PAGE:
Ever get an itchy rash out of the blue? Or notice that a cosmetic or skin treatment (such as an acne wash or anti-wrinkle cream) that you’ve been using for awhile suddenly causes redness or burning when it never did before? Or are bothered by other skin issues that seem to flare up, then subside–only to flare up again weeks later?
Your problem may be that your skin gets more sensitive during certain days of your menstrual cycle.
That’s the word from a 2017 study in the European Journal of Dermatology that found 42% of the research participants experienced an increase in skin sensitivity in the days right before and during menstruation.
Body parts with the most skin troubles
More sensitive skin means your skin is more likely to react to cosmetics, detergents, weather, shaving or stress, resulting in a rash, bumps, pimples, redness, dryness, itching, scaling and other bothersome issues.
This sensitivity can occur anywhere on your body. However, this study found that the most common problem area reported in cycling women was the face.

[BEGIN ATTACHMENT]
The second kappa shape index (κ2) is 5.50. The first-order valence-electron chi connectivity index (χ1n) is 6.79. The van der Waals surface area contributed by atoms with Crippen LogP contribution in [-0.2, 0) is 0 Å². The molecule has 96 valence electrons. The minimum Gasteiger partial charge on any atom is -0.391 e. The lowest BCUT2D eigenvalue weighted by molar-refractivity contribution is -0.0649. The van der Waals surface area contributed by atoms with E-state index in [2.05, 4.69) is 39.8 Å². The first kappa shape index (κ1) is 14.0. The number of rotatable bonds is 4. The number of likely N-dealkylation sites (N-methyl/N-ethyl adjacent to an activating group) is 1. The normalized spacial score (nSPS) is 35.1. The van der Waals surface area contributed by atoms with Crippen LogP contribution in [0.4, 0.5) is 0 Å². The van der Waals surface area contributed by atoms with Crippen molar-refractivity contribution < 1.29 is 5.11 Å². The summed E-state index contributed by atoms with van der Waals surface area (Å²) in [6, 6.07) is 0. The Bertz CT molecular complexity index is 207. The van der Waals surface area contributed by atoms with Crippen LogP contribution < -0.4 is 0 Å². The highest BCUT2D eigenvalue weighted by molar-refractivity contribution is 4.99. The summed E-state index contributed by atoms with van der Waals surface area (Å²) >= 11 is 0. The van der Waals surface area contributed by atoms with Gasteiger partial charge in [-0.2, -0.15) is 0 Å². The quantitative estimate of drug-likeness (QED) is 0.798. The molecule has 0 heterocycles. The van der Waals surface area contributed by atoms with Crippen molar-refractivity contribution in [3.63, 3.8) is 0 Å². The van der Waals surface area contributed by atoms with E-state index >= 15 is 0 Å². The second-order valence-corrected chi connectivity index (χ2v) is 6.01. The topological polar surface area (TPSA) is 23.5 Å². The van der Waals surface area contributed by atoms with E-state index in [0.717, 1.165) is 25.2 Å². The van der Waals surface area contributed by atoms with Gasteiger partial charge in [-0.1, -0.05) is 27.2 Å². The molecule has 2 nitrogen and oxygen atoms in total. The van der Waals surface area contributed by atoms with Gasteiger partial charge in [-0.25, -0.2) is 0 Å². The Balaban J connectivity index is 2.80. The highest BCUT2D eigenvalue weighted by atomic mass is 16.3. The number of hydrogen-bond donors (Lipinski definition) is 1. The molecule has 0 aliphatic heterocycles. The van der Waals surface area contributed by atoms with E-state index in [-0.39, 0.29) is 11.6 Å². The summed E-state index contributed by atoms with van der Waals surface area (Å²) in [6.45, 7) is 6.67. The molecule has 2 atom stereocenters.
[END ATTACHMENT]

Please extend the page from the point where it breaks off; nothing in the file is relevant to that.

Are you perimenopausal, menopausal or postmenopausal? In this same study, 32% of the volunteers who were in these hormone phases experience heightened skin sensitivity in general. And the most common problem area reported for them was the feet.
Why skin gets sensitive
So, what’s causing your skin to be more sensitive in the days around your period or the years leading up to and following menopause? Low estrogen.
This hormone plays a role in thickening the skin’s outer layer, which helps provide a stronger barrier between you and problematic allergens and irritants. This hormone also improves moisture content in skin and speeds wound healing by prompting higher collagen production. So, when estrogen dips, all its protective effects dip with it, leaving your skin more vulnerable.
What can you do about it?
When estrogen is low, try using cosmetics, moisturizers and detergents that are fragrance-free and don’t have many chemicals. Keep your skin shielded from harsh weather. And, ask your dermatologist or pharmacist for recommendations of products or medications that may help protect your skin.
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